Students and Graduates Create The AUCTS to Fight for the Reinstatement of Interdistrict Transfers

Students+and+Graduates+Create+The+AUCTS+to+Fight+for+the+Reinstatement+of+Interdistrict+Transfers

The AUCTS

Jonathan Pham, News Editor

Founded July 14, 2020, the Acalanes Union Coalition for Transfer Students (AUCTS) fights for the reinstatement of interdistrict transfer students.  The organization was started by alumni Zahra Hasanain and Athena Davis, and seniors Josh Morganstein, Sachin Lakhotia, and Ava Moran.

“It’s clear that banning transfers upholds inequality.  Reversing the ban is a simple way for the district to both improve our schools and take a real step in the direction of racial, social, and economic justice,” Davis said.

In 2018, the Acalanes Union High School District (AUHSD) banned interdistrict transfer students citing the reason as budgetary concerns.  Effective during the 2019-2020 school year, the ban on interdistrict transfers was met with disapproval from students, parents, and alumni as 80% of a group of 372 students polled by Morganstein and Lakhotia rejected the ban while 8% agreed with it.  Additionally, 55% of polled students believe that the district governing board does not have the best interests of the community in mind.

“We have not discussed this matter since it was elected in November of 2018,” district clerk Christopher Severson said.

During an August 5 board meeting, sixteen community members spoke out in support of ending the ban on transfers which compelled the AUHSD governing board to commit to talking about the status of the transfer policy in the future.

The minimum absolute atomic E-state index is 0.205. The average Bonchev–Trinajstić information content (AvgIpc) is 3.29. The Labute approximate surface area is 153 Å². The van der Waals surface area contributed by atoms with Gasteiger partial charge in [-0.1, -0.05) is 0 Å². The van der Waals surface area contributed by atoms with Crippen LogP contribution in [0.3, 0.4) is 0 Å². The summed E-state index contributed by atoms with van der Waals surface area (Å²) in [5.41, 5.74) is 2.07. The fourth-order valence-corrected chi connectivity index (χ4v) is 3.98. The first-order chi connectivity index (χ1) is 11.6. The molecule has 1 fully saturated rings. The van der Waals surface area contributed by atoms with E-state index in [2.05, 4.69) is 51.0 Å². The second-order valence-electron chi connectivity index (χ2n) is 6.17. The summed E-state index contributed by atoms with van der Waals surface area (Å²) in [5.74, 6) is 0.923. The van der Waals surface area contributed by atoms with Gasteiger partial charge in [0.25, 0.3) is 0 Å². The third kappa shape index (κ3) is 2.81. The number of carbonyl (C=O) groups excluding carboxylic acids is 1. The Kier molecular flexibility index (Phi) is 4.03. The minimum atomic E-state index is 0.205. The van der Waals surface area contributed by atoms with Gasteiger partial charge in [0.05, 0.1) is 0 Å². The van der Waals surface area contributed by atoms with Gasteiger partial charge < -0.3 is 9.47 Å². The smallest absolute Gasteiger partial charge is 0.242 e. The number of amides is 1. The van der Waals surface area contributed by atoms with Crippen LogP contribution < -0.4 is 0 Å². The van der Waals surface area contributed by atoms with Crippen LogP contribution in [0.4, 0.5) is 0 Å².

“The board decided on putting the discussion on the agenda for September 16.  They’re having a meeting on September 2 as well,” Morganstein said.

The organization offers two roles, outreach and specialists, for students to help out with.  The outreach jobs focus on spreading awareness and garnering support from all angles of the community.  The specialist jobs, including research and statistics, digital media, creative arts, and protest and direct action, focus on concrete tasks to help the other sections do their work.  The AUCTS currently has 47 AUHSD student members.

“I strongly disagree with the transfer ban.  I have four really close friends who are all minorities, all transfers, and are a great contribution to the Miramonte community.  If AUHSD wants to preach and celebrate diversity, they have to have it at their schools in the first place,” junior Camille Rubin said.

During the 2017-2018 school year, of all the interdistrict transfer students, 52.9% were students of color and 13.9% were socio-economically disadvantaged.  Since the ban of interdistrict transfer students, there was a 7.1% decrease in the amount of students of color and an 11.1% decrease in socioeconomically disadvantaged students going to AUHSD schools.  

In the past, the transfer program allowed socioeconomically disadvantaged students to receive a better education at Miramonte than what they would receive in their area.

“I transferred to Miramonte to get a better education.  The ban is honestly heartbreaking because I have friends who also transferred but won’t get to go to school with their siblings.  It essentially split their families and forced their parents to make two commutes.  I understand that we should have diversity in our schools, but I don’t want to be treated differently just because I’m a transfer student.  We’re still people, not just objects of diversity.  Don’t accept transfer students to just have diversity, accept them to give another student an opportunity with academics or even sports,” junior Mikaela Santos said.

“Our next concern is making AUHSD schools a safer environment for transfer students, as well as for our in-district black students and students of color.  I have seen too many transfer students leave Miramonte because of the racism and classism that they experience at school on a daily basis.  We will be partnering with other equity groups to further anti-racism in AUHSD schools,” Davis said.